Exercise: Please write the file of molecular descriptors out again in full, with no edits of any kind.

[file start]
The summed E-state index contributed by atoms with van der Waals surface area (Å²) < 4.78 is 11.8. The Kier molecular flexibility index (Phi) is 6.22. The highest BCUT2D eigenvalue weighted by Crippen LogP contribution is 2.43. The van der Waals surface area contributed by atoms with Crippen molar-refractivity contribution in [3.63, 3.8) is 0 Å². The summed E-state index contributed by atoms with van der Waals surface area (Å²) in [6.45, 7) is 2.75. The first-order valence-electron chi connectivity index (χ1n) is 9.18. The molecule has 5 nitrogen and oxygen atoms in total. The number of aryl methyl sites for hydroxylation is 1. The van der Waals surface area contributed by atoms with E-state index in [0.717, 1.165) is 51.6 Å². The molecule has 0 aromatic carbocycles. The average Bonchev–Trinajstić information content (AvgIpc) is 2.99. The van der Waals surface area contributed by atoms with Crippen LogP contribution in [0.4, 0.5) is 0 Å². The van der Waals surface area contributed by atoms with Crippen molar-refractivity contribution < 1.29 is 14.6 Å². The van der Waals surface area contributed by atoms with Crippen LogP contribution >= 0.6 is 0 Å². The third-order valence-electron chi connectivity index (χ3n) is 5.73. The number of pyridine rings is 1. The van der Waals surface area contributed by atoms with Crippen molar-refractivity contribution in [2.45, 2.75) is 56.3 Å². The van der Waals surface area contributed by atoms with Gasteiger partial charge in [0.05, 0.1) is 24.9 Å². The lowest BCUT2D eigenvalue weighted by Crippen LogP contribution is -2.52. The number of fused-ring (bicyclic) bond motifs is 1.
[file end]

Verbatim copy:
The summed E-state index contributed by atoms with van der Waals surface area (Å²) < 4.78 is 11.8. The Kier molecular flexibility index (Phi) is 6.22. The highest BCUT2D eigenvalue weighted by Crippen LogP contribution is 2.43. The van der Waals surface area contributed by atoms with Crippen molar-refractivity contribution in [3.63, 3.8) is 0 Å². The summed E-state index contributed by atoms with van der Waals surface area (Å²) in [6.45, 7) is 2.75. The first-order valence-electron chi connectivity index (χ1n) is 9.18. The molecule has 5 nitrogen and oxygen atoms in total. The number of aryl methyl sites for hydroxylation is 1. The van der Waals surface area contributed by atoms with E-state index in [0.717, 1.165) is 51.6 Å². The molecule has 0 aromatic carbocycles. The average Bonchev–Trinajstić information content (AvgIpc) is 2.99. The van der Waals surface area contributed by atoms with Crippen LogP contribution in [0.4, 0.5) is 0 Å². The van der Waals surface area contributed by atoms with Crippen molar-refractivity contribution < 1.29 is 14.6 Å². The van der Waals surface area contributed by atoms with Crippen LogP contribution >= 0.6 is 0 Å². The third-order valence-electron chi connectivity index (χ3n) is 5.73. The number of pyridine rings is 1. The van der Waals surface area contributed by atoms with Crippen molar-refractivity contribution in [2.45, 2.75) is 56.3 Å². The van der Waals surface area contributed by atoms with Gasteiger partial charge in [0.05, 0.1) is 24.9 Å². The lowest BCUT2D eigenvalue weighted by Crippen LogP contribution is -2.52. The number of fused-ring (bicyclic) bond motifs is 1.